Written by Shannon Vavra
Almost one year after President Donald Trump issued a classified memorandum that has made it easier for the Pentagon to run offense cyber-operations against U.S. adversaries, lawmakers still haven’t seen the details of the memorandum, and they want the White House to change course.
Thursday evening the House of Representatives added a provision to the National Defense Authorization Act that would compel the White House to turn over the memorandum as well as any others relating to the Pentagon’s cyber-operations. The amendment was part of an “en bloc” package, meaning both sides accepted by voice vote without debate, signaling to the White House just how much interest there is — on both sides of the aisle — in allowing the legislative branch to see the memorandum.
Part of the concern is that with increased authorizations to run offensive operations against adversaries, the administration runs the risk of escalating tensions with adversaries in cyberspace without proper Congressional oversight, according to Rep. Jim Langevin, D-RI, who has been a driving force behind the amendment.
“Our actions must always be guided by our commitment to promoting stability in cyberspace. Congress has a vital role to play in ensuring any offensive cyber operations do not inadvertently undermine that stability and reflect our commitments to responsible state behavior in this new domain,” Langevin said in a statement.
The passage follows repeated requests to hear more details on the memorandum from Langevin, including one outlined in a February letter from a bipartisan group of lawmakers from the House Armed Services Committee urging the White House to allow Congress to do its oversight job. Signees included Chairman Adam Smith, D-Wash., ranking member Mac Thornberry, R-Texas, and Elise Stefanik, R-N.Y., who is ranking member of the Subcommittee on Emerging Threats and Capabilities.
“As a co-equal branch of government, Congress is responsible for legislating, appropriating and overseeing Executive Branch activities, including those executed by the Department of Defense,” the letter notes. The House Armed Services Committee spokesperson said the silence from the White House left the committee no choice but to draft legislation to get the administration to comply with law.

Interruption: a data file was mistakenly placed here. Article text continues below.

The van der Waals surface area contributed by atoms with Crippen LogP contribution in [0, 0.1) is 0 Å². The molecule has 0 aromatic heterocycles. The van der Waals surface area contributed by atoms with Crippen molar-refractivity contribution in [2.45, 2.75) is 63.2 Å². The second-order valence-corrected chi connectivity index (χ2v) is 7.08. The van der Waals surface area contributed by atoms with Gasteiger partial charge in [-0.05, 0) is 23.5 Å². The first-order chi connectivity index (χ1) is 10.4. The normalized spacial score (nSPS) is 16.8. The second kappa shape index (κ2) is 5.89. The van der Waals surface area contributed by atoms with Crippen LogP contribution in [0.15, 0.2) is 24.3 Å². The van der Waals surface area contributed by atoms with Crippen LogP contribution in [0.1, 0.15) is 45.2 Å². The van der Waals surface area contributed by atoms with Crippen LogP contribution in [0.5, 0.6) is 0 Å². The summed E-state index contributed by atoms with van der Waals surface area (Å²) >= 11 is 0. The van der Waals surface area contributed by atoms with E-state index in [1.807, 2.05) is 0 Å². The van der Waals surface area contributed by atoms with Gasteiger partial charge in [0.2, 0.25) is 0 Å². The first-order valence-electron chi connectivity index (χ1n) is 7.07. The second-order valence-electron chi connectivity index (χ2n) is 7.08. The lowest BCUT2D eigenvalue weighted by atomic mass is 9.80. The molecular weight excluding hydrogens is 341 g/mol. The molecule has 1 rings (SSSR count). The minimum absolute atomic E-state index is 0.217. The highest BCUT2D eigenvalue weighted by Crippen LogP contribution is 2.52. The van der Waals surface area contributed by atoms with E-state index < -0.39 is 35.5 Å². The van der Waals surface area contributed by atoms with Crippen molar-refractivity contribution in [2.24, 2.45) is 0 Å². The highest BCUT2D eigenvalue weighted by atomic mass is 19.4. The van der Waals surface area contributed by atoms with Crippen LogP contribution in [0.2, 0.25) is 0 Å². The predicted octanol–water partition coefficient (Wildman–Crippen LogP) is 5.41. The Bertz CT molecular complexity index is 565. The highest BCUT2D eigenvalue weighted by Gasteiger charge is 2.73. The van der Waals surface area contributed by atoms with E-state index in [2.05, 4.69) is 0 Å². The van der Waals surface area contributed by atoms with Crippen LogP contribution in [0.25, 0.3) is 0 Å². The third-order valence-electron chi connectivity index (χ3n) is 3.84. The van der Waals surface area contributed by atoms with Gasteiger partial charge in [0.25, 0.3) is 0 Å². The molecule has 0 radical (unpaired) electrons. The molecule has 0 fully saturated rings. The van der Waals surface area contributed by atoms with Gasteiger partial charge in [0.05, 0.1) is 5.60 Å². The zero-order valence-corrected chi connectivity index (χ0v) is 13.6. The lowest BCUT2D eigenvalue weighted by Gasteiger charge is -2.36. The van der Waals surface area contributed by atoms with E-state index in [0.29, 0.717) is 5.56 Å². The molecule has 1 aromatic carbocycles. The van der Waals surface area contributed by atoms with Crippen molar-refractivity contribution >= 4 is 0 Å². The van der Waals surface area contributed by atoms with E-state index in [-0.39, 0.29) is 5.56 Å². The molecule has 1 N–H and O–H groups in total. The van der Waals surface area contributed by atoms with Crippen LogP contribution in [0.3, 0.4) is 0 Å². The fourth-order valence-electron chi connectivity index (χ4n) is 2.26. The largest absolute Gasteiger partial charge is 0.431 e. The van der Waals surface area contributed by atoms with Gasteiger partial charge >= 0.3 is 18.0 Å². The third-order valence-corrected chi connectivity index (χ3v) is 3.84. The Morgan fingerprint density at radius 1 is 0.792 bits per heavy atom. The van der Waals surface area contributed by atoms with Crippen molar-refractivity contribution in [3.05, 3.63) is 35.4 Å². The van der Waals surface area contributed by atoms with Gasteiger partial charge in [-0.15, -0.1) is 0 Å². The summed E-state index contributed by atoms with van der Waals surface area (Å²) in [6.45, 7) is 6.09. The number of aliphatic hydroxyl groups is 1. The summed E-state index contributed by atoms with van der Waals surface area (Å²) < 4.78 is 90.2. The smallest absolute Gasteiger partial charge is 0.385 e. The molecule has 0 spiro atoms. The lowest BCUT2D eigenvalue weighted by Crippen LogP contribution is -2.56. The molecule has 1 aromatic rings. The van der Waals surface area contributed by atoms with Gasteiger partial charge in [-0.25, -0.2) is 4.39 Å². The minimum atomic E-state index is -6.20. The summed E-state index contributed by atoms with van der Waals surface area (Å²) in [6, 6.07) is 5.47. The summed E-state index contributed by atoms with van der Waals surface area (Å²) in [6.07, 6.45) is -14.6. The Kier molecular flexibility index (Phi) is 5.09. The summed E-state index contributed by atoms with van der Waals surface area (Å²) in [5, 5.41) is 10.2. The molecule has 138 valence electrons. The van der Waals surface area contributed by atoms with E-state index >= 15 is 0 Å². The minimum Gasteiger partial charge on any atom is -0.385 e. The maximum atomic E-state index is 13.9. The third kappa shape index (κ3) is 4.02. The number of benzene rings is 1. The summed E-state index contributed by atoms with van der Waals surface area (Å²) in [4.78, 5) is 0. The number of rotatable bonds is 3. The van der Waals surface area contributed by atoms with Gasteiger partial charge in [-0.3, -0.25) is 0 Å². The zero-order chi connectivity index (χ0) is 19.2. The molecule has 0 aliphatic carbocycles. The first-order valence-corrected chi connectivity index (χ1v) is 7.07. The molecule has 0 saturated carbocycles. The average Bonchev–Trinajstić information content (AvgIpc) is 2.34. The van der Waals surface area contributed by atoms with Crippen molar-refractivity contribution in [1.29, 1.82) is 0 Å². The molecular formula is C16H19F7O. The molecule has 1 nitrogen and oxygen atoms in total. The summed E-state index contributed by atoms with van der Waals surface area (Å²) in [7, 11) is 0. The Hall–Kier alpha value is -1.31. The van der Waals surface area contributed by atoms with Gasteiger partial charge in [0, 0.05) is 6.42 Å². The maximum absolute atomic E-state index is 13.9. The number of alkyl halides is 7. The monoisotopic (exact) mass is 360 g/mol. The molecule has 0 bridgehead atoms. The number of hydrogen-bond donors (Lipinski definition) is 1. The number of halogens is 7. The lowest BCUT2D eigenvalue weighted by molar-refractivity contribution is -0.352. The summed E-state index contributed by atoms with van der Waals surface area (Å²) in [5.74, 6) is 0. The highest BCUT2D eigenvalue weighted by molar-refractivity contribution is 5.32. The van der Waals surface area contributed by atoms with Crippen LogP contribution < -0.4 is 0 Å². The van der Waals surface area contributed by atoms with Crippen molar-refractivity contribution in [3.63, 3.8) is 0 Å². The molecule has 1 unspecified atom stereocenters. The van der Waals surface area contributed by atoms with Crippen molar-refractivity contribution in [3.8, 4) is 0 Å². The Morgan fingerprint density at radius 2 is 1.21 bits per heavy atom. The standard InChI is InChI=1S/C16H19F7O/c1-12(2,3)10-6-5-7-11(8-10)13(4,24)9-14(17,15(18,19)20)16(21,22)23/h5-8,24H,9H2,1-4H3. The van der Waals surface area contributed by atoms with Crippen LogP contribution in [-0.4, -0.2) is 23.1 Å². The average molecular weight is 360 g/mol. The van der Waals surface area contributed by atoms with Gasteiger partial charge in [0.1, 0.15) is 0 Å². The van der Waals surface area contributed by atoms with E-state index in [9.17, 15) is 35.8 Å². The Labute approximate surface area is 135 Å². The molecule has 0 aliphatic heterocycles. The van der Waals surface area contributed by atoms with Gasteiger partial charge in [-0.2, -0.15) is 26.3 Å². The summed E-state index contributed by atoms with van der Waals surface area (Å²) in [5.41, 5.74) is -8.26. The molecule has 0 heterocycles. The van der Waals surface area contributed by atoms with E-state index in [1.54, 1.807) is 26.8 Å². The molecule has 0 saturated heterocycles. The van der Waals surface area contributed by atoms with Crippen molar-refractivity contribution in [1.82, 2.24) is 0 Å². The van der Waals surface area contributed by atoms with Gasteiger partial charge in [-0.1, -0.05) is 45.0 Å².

A committee spokesperson tells CyberScoop the White House has not responded to the House vote. The White House did not respond to CyberScoop’s request for comment.
On the offense
Military leaders have commended the memorandum and other legal authorizations established in legislation. Just three months ago, commanders told reporters that the moves helped U.S. Cyber Command’s work to deter and disrupt foreign adversaries in cyberspace.
Brig. Gen. Timothy Haugh, the commander of Cyber Command’s cyber national mission force, said in May that the authorizations have allowed the command to “defend forward” better.
One high-profile mission was Cyber Command’s operation to prevent interference in the 2018 midterms by interrupting the internet access of the Russian troll farm. The military also reportedly launched cyberattacks earlier this year against an Iranian spy group believed to be behind ship and drone attacks. That move came after White House national security adviser John Bolton said last month that the White House was looking to expand offensive operations in cyberspace.
Langevin, who has been supportive of maturing and growing U.S. Cyber Command, said he wants more details on the underlying strategy and statutory implications. The lawmaker said he intends to fight for the amendment when the House and Senate negotiate the final version of the defense bill.
“I have largely supported the Administration’s more forward-leaning posture, particularly with regard to protecting our 2018 midterm elections,” Langevin said in a statement. “But regardless of my feelings toward the underlying strategy, it is unacceptable that the White House continues to stonewall our attempts to oversee sensitive operations.”